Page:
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© Rob Greig

Tim Minchin interview: ‘I’m nervous of any doctrine or icon’

When you’ve sold out the O2 Arena, headlined Hyde Park and written the songs for multi-award winning musical ‘Matilda’, what’s your next move? If you’re Tim Minchin it’s releasing a graphic novel adapted from a humanist-themed beat poem

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© Rob Greig

Tim Minchin is a few hours into signing 2,000 copies of his first book, ‘Storm’, and he’s barely made a dent. ‘It’s taking literally hours!’ he laughs, as he scribbles his name on another copy, and another, and another. He’s determined to finish the stack in front of him before we start our chat.

‘Storm’ was originally a ten-minute beat poem, set to a jazz backing track, and was part of the comic’s 2008 show ‘Ready For This?’ Through fluid rhythms and intricate rhymes, the 39-year-old musician-comedian recounted the clash between his science-loving self and a pro-homeopathy hippy named Storm, while his character descends into rants about religion and psychics. It’s become a reference point for rational thinkers everywhere, and Minchin has become a poster boy for humanism since the release of the animated short film of the same name in 2011 (it’s racked up three million views on YouTube).

Now the poem’s message is set to reach a whole new audience in the form of a graphic novel, which has been lovingly brought to life by animator DC Turner and producer Tracy King. The book already has the hallmark of being a success – these soon-to-be-signed copies have sold out. But Minchin’s making slow progress and he needs a break. ‘Okay, this is taking too long,’ he says, putting down his pen. ‘It’s getting rude. Let’s do this interview.’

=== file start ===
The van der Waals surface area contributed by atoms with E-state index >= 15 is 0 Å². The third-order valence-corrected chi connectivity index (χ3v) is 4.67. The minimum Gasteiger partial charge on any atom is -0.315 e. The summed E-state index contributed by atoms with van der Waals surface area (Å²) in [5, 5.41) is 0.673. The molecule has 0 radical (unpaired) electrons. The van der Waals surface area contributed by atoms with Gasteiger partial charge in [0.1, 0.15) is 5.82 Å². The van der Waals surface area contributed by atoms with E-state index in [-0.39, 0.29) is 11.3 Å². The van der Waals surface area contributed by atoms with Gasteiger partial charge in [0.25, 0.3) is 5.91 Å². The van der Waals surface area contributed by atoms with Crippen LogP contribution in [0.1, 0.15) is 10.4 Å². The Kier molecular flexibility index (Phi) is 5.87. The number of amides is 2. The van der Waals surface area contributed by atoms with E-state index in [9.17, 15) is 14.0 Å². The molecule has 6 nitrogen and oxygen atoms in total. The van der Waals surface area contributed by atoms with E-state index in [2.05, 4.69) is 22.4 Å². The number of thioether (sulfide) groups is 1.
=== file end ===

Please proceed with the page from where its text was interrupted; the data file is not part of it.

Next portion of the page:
What can fans get out of the graphic novel that they couldn’t from ‘Storm’s other forms?
‘Who knows why people want to buy it? People seem to be ordering it. I think it’s beautiful. The internet now is completely full of memes and it’s interesting the idea that instead of having a sign crotched on your door or a magnet on your fridge saying whatever clichés and bon mots, pictures laid out with some text are passed around and move really fast. This book is like a series of amazing panels. These not-particularly-brilliant-but-reasonably-phrased ideas – like, “Every mystery ever solved has turned out to be not magic” – are now framed.’

How much input did you have into the book itself then?
‘Nothing. It’s nothing to do with me. I’ve got to know Dan [the illustrator] and Tracy [the producer] very well over the years and I trust them entirely. It’s also not my genre. Which is strange because I’m co-directing a massive animated film, so I’m very interested in the way imagery is used. But I have no aesthetic, it’s not my bag, so I just let them do it. That’s the great part about arts – someone taking your work and making it something else; it’s becomes a true collaboration.’

The poem is loosely based on a true story. How does the real Storm feel about being slammed in multiple different art forms?
‘If she ever saw the piece I would be surprised if she was able to identify herself. She’s never been named – I can’t actually remember her name! I suspect she’s happily naïve, happily innocent of the truth.’